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Secure UEFI. Great for Windows, not so much for Linux

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  • Secure UEFI. Great for Windows, not so much for Linux

    Originally posted by Matthew Garrett
    http://mjg59.dreamwidth.org/5552.html
    Since there are probably going to be some questions about this in the near future:

    The UEFI secure boot protocol is part of recent UEFI specification releases. It permits one or more signing keys to be installed into a system firmware. Once enabled, secure boot prevents executables or drivers from being loaded unless they're signed by one of these keys. Another set of keys (Pkek) permits communication between an OS and the firmware. An OS with a Pkek matching that installed in the firmware may add additional keys to the whitelist. Alternatively, it may add keys to a blacklist. Binaries signed with a blacklisted key will not load.

    There is no centralised signing authority for these UEFI keys. If a vendor key is installed on a machine, the only way to get code signed with that key is to get the vendor to perform the signing. A machine may have several keys installed, but if you are unable to get any of them to sign your binary then it won't be installable.

    This impacts both software and hardware vendors. An OS vendor cannot boot their software on a system unless it's signed with a key that's included in the system firmware. A hardware vendor cannot run their hardware inside the EFI environment unless their drivers are signed with a key that's included in the system firmware. If you install a new graphics card that either has unsigned drivers, or drivers that are signed with a key that's not in your system firmware, you'll get no graphics support in the firmware.

    Microsoft requires that machines conforming to the Windows 8 logo program and running a client version of Windows 8 ship with secure boot enabled. The two alternatives here are for Windows to be signed with a Microsoft key and for the public part of that key to be included with all systems, or alternatively for each OEM to include their own key and sign the pre-installed versions of Windows. The second approach would make it impossible to run boxed copies of Windows on Windows logo hardware, and also impossible to install new versions of Windows unless your OEM provided a new signed copy. The former seems more likely.

    A system that ships with only OEM and Microsoft keys will not boot a generic copy of Linux.

    Now, obviously, we could provide signed versions of Linux. This poses several problems. Firstly, we'd need a non-GPL bootloader. Grub 2 is released under the GPLv3, which explicitly requires that we provide the signing keys. Grub is under GPLv2 which lacks the explicit requirement for keys, but it could be argued that the requirement for the scripts used to control compilation includes that. It's a grey area, and exploiting it would be a pretty good show of bad faith. Secondly, in the near future the design of the kernel will mean that the kernel itself is part of the bootloader. This means that kernels will also have to be signed. Making it impossible for users or developers to build their own kernels is not practical. Finally, if we self-sign, it's still necessary to get our keys included by ever OEM.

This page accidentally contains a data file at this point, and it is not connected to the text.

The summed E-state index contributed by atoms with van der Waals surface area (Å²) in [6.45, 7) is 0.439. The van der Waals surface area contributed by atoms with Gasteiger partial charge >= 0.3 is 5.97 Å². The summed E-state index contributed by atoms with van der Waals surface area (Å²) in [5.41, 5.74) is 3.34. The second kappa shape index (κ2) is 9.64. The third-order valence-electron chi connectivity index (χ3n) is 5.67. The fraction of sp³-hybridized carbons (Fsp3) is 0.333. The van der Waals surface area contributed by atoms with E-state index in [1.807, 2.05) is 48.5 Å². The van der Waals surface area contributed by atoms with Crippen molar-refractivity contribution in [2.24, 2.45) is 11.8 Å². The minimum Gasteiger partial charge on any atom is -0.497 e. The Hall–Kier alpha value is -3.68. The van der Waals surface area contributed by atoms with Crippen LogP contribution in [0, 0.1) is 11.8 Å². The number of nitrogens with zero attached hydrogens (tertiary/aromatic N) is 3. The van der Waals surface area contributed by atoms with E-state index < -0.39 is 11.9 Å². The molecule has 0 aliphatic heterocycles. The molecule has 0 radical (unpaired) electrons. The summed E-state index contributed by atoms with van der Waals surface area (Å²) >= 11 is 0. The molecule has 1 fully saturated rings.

There's no indication that Microsoft will prevent vendors from providing firmware support for disabling this feature and running unsigned code. However, experience indicates that many firmware vendors and OEMs are interested in providing only the minimum of firmware functionality required for their market. It's almost certainly the case that some systems will ship with the option of disabling this. Equally, it's almost certainly the case that some systems won't.

    It's probably not worth panicking yet. But it is worth being concerned.
    Source: http://mjg59.dreamwidth.org/5552.html


    Personally I am not terribly worried as this sort of thing has come along before and the law has prevented it. This time M$ are also "investigating" dual boot and as large companies such as Novell, RedHat etc... are on the Linux side there shouldn't be a problem.

    Just making people aware.
    Last edited by Lorem-Ipsum; 22-09-11, 17:48.
    Desktop: Intel i5-4690K | 16GB DDR3 | Gigabyte Z97N-WIFI | EVGA GTX 660 3GB | Windows 10
    Server 0: Gen8 HP Microserver | Proxmox Hypervisor Server 1: Gen8 HP Microserver | FreeNAS

  • #2
    Spotted this on osnews.com
    It will be interesting to see how this is implemented

    Comment


    • #3
      Yeah, would be annoying to have to use custom firmware to boot a second O/S. However I can't see this getting pushed through, there was a big ruckus about the trusted computing platform back in 2003, and that never happened - and this is potentially even more draconian.

      Certainly something to keep an eye on though!

      Comment


      • #4
        An update:
        http://www.osnews.com/story/25185/Mi..._Address_Issue

        Comment


        • #5
          Interesting. Looks like I'm going to have to turn to cracking. Next Defcon could be a good one!